According to the FAA's "Airport Facility Directory," the standard traffic pattern for arriving airplanes is to the left. Also, there are no published obstructions on the approach path to runway 30. The Safety Board investigator noted none during the on-scene accident site investigation.

Airport management indicated that the high intensity runway lights installed on runway 30 could be activated upon transmitting on the common air traffic advisory frequency (CTAF). A two-box visual approach slope indicator (VASI) is installed on the left side of the runway. The VASI provides arriving pilots with guidance for a 3.5-degree approach slope, with a threshold crossing height of 55 feet.

According to the Bishop airport management, on the accident date, there were no notices to airmen pertinent to nighttime operations utilizing runway 30. The airport's rotating beacon was functional. Management also opined that the runway lights on runway 30 were operational, and that their activation system was functional. There were no current reports of abnormalities associated with their remote activation.

WRECKAGE AND IMPACT INFORMATION

The Safety Board investigator's on-scene examination of the accident site and airplane wreckage revealed that the initial point of ground impact (IPI) occurred on level desert terrain at the following global positioning satellite (GPS) coordinates: 37 degrees 20.472 minutes north latitude by 118 degrees 20.393 minutes west longitude. The accident site elevation is about 4,090 feet msl. The area surrounding the accident site was devoid of structures and lights.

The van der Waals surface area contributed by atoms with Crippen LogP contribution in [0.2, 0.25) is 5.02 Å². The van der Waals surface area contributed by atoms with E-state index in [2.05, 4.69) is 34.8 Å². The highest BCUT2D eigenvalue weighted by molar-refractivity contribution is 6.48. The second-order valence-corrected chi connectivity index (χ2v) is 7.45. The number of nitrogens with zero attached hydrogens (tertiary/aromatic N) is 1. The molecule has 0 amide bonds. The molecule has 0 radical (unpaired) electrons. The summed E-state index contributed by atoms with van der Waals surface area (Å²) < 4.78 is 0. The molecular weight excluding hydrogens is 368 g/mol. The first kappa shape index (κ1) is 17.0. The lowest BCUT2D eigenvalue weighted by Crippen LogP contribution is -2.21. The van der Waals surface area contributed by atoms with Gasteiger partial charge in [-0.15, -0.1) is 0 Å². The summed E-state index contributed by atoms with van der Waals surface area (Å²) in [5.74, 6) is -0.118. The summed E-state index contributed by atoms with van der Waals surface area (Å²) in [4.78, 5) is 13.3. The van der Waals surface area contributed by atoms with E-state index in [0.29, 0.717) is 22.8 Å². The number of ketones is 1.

The magnetic bearing and distance from the IPI to the threshold of runway 30 is about 319 degrees and 1.63 nautical miles. The wreckage fragment located closest to the runway was found at GPS coordinates 37 degrees 20.551 minutes north latitude by 118 degrees 20.472 minutes west longitude. The calculated bearing and distance between these wreckage locations (the principal wreckage distribution path) is approximately 307 to 310 degrees and 617 feet. In the vicinity of the IPI, airplane components and fragmented structure associated with the right and left side of the airplane were principally found in the field to the right and left side of the wreckage distribution path's central axis.

At the IPI's impact crater, a red navigation light lens fragment and a component from the airplane's left wingtip were located. Several yards from this location, fragments from the left engine's propeller spinner were found. Fragmented portions of the undercarriage, lower fuselage structure, and cockpit interior, including the cabin and cockpit seats, were found farther northwest. (See the wreckage distribution diagram and photographs for additional details.)

GPS measurements indicated that the right wing was about 504 feet and 300 degrees from the IPI, and the main wreckage was about 81 feet and 351 degrees beyond the right wing.

The outboard 10-foot-long portion (in a spanwise direction) of the left wing was fragmented and destroyed. The cockpit and the cabin were also destroyed. The aft empennage, right wing, horizontal stabilizer, and the rudder were partially intact. The elevators were found attached to the horizontal stabilizer.

The outboard portion of the left wing's main spar and stringers were found bent and separated in an aft direction. The leading edge of the wing was crushed in an aft direction.

The majority of the leading edge of the right wing was observed intact and was not crushed. The outboard 5-foot-long portion (in a spanwise direction) of the right wing was found crushed in an aft direction and fragmented.

The rudder's trim tab was found attached to its respective hinge. It appeared to be in a neutral position.

Evidence of fuel was noted in the vicinity of both engines. The landing gear was in the down and locked position.

An impact damaged drum-pointer type altimeter was found in the field and separated from the cockpit. The altimeter was observed set to between 30.05 and 30.06 inches of mercury, and it was indicating 4,160 feet.

No evidence of fire was observed in any of the examined wreckage.

MEDICAL AND PATHOLOGICAL INFORMATION